15. ^ Gabriela Mistral : the audacious traveler. Ana Pizzaro, Darrell B. Lockhart, Diana Anhalt, Elizabeth Horan, Emma Sepulveda, Eugenia Muoz, Gordon Vailakis, Jonathan Cohen, Joseph R. Slaughter, Louis Vargas Saavedra, Marie-Lise Gazarian-Gautier, Patricia Rubio, Randall Couch, Santiago Daydi-Tolson, Veronica Darer. Athens: Ohio University Press. 2003. p. 314. ISBN 9780896802308.{{cite book}}: CS1 maint: others (link)
  16. ^ Tomado de los Libros: "¿Qué Celebramos Hoy?" de Vinicio Romero Martínez y Segunda edición "Dicionario de Historia de Venezuela". Fundación Polar. 4.º tomo. Segunda edición
  17. ^ "The Nobel Prize in Literature 1945/Gabriela Mistral/Biography", at the Nobel Prize website. Retrieved 22 September 2010.
  18. ^ a b c d e f g "The Nobel Prize in Literature 1945/Gabriela Mistral/Bibliography", Nobel Prize website. Retrieved 22 September 2010.
  19. ^ Tapscott, Stephen, ed. (2002) Selected prose and prose-poems By Gabriela Mistral, page x, University of Texas Press, ISBN 0-292-75260-1
  20. ^ Tapscott, Stephen, editor, Twentieth-Century Latin American Poetry: A Bilingual Anthology, p 79, Austin: University of Texas Press, 1996 (2003, fifth paperback printing), ISBN 0-292-78140-7
  21. ^ "Bibliografia" Archived 11 September 2020 at the Wayback Machine, at the Gabriela Mistral Foundation website. Retrieved 22 September 2010.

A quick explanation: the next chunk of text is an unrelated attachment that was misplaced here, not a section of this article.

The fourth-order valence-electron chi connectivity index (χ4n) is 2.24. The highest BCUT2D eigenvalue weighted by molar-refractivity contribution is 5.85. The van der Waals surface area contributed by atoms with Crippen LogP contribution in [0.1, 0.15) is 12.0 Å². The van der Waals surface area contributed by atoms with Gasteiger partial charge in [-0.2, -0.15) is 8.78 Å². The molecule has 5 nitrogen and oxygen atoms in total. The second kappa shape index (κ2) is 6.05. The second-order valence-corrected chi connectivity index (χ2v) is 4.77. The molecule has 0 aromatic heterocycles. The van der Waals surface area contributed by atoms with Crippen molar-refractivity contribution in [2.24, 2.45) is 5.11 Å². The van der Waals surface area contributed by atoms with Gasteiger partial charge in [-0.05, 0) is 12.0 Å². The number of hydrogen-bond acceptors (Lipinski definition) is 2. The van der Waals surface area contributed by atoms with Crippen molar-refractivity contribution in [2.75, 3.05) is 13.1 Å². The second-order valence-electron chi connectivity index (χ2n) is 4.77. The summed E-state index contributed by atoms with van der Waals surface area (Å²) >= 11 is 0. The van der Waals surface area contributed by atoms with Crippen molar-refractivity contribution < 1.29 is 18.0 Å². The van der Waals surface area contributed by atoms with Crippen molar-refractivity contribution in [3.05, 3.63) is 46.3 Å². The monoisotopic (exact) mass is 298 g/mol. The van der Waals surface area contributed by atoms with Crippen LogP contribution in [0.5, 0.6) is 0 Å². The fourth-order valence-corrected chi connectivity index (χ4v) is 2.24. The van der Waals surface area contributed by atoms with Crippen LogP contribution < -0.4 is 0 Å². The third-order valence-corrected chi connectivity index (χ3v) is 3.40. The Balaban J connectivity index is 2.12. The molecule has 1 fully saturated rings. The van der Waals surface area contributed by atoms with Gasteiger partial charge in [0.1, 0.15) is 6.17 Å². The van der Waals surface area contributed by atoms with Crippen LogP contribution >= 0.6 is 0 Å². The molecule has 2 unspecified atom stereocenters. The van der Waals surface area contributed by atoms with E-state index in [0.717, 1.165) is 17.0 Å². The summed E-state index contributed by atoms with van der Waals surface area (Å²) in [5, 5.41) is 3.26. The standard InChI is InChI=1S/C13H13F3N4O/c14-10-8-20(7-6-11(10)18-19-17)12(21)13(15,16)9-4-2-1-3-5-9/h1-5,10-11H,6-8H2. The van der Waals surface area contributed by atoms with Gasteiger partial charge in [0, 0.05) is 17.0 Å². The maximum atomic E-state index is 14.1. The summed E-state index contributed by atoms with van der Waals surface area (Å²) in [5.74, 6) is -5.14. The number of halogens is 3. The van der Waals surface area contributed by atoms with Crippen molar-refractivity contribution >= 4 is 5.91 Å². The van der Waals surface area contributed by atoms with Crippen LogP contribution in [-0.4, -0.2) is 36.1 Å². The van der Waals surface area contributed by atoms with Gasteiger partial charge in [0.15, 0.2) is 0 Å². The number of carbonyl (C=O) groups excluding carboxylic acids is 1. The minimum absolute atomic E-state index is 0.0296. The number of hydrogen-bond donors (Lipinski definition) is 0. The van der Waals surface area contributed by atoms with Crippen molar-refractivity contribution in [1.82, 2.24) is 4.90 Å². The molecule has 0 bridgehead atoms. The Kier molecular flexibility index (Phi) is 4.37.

22. ^ "Gabriela Mistral/Cronologia 1946–1967" Archived 2010-09-01 at the Wayback Machine, at the Centro Virtual Cervantes website. Retrieved 22 September 2010.
  23. ^ Horan, Elizabeth (1997) "Gabriela Mistral" article, "Selected Works" section, p. 557, in Smith, Verity, editor, Encyclopedia of Latin American literature, Chicago: Fitzroy Dearborn Publishers. ISBN 9780203304365
  24. ^ Dana, Doris (1971). Selected poems of Gabriela Mistral. Johns Hopkins Press. ISBN 978-0801811975. Retrieved 1 November 2018.
  25. ^ Hughes, Langston (1957). Selected Poems of Gabriela Mistral. Bloomington: Indiana University Press. Retrieved 1 November 2018.
  26. ^ Le Guin, Ursula (August 2003). Selected Poems of Gabriela Mistral. University of New Mexico Press. ISBN 978-0826328182. Retrieved 1 November 2018.
  27. ^ Akhmatova, Anna; Świrszczyńska, Anna; Ginsberg, Allen; Agustini, Delmira; Farrokhzad, Forough; Mistral, Gabriela; Jacques, Jacques; Mahmoud, Mahmoud; Al-Malaika, Nazik; Hikmet, Nazim; Qabbani, Nizar; Paz, Octavio; Neruda, Pablo; Plath, Sylvia; Amichai, Yehuda (2018). Manpareka Kehi Kavita मनपरेका केही कविता [Some Poems of My Choice] (in Nepali). Translated by Pokhrel, Suman (First ed.). Kathmandu: Shikha Books. p. 174.
  28. ^ Tripathi, Geeta (2018). अनुवादमा 'मनपरेका केही कविता' [Manpareka Kehi Kavita in Translation]. Kalashree. pp. 358–359.